similarly increases the elasticity of the cell wall. With the cell wall now more flexible, an influx of water (to be stored in the vacuole) causes the cell to increase in size. Response to environment Plant shoots respond to the environment b y tropisms. (U.4) Tropisms describe the growth or turning movement of a plant in response to a directional

external stimulus. Phototropism is a growth movement in response to a unidirectional light source. Geotropism (or gravitropism) is a growth movement in response to gravitational forces. Other tropisms include hydrotropism (responding to a water gradient) and Both phototropism and geotropism are controlled

by the distribution of auxin within the plant cells: In geotropism, auxin will accumulate on the lower side of the plant in response to the force of gravity. In phototropism, light receptors trigger the redistribution of auxin to the dark side of the plant. In shoots, high auxin concentrations promote cell

elongation, meaning that: The dark side of the shoot elongates and shoots grow towards the light (positive phototropism) The lower side of the shoot elongates and roots grow away from the ground. In roots, high auxin concentrations inhibit cell elongation, meaning that:

The dark side of the root becomes shorter and the roots grow away from the light (negative phototropism) The lower side of the root becomes shorter and the roots turn downwards into the earth. Micropropagation Is a technique used to produce large numbers of identical plants (clones) from a selected stock plant.

Plants can reproduce asexually from meristems because they are undifferentiated cells capable of indeterminate growth. When a plant cutting is used to reproduce asexually in the native environment it is called vegetative propagation. When plant tissues are cultured in the lab (in vitro) in order to reproduce asexually it is called micropropagation. Microprogation of plants using tissue from the shoot apex, nutrient agar gels and growth hormones. (A.1)

This process of micropropagation involves a number if key steps: Specific plant tissue (typically from the undifferentiated shoot apex) is selected from a stock plant and sterilized. The tissue sample (explant) is grown on a sterile nutrient agar gel The explant is treated with growth hormones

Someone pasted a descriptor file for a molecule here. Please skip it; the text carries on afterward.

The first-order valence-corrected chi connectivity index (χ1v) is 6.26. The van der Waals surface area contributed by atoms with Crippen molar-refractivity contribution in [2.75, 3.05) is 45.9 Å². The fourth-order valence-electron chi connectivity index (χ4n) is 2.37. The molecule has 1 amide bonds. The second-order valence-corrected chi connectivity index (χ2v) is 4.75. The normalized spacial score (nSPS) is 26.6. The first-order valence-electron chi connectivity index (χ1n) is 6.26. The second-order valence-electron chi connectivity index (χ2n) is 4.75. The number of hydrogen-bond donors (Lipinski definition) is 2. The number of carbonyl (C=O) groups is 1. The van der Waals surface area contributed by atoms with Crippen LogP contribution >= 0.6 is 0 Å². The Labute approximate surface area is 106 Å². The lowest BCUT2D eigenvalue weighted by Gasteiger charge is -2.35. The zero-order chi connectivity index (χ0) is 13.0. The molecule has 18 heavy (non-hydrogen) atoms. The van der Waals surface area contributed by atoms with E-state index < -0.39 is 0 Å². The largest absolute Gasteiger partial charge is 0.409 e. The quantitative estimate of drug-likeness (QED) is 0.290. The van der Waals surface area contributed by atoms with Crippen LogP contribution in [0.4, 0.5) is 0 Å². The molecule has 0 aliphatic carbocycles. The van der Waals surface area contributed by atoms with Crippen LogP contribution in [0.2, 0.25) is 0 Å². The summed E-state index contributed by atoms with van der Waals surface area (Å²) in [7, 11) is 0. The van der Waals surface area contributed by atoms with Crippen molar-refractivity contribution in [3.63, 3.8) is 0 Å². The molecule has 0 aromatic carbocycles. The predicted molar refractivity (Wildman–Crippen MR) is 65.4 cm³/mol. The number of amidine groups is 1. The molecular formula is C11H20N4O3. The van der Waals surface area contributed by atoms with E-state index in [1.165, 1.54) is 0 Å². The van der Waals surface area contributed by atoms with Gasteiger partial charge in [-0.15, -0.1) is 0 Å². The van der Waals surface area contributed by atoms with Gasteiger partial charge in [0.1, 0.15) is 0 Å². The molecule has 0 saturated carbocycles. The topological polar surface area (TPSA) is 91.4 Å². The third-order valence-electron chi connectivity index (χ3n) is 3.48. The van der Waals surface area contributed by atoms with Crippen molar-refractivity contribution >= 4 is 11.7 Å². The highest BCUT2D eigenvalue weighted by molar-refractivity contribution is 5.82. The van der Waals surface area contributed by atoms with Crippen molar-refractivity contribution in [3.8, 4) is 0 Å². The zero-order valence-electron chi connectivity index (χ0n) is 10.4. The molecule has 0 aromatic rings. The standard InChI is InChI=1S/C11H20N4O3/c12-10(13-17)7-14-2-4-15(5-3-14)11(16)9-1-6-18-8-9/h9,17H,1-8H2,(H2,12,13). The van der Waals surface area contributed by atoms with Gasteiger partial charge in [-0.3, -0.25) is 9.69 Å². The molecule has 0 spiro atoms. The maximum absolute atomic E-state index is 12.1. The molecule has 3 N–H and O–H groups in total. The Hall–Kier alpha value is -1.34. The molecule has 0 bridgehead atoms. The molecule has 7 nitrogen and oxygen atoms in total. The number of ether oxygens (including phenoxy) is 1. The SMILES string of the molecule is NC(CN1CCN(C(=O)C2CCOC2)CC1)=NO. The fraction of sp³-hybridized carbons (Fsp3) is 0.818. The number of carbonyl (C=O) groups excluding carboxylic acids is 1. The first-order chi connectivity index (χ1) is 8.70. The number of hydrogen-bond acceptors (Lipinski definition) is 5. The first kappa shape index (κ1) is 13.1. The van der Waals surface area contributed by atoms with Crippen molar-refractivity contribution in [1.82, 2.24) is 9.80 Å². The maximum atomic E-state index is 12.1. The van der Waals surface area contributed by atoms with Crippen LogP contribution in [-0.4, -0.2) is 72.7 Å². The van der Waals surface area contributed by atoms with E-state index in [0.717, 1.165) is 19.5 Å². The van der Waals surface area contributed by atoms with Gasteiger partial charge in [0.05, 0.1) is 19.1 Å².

(auxins) to stimulate shoot and root development. The growing shoots can be continuously divided and separated to form new samples (multiplication phase) Once the root and shoot are developed, the Rapid Bulking Micropropagation is used to rapidly produce large

numbers of cloned planted under controlled conditions. Desirable stock plant can be cloned via micropropagation to conserve the fidelity of the selected characteristic. This process is more reliable than selective breeding because new plants are genetically identical to the stock plant. This technique is also used to rapidly produce large quantities of plants created via genetic modification.

Use of Micropropagation for rapid bulking up of new varieties, production of virus-free strains of existing Virus-Free strains Plant viruses have the potential to decimate crops ,crippling economies and leading to famine. Viruses typically spread through infected plants via the vascular tissue- which

meristems do not contain. Propagating plants from the non-infected meristems allows for the rapid reproduction of virus-free plant strains. Propagation of Rare Species Micropropagation is commonly used to increase numbers of rare or endangered plant species. It is also used to increase numbers of species that

are difficult to breed sexually (orchids) It may also be used to increase numbers of plant species that are commercially in demand.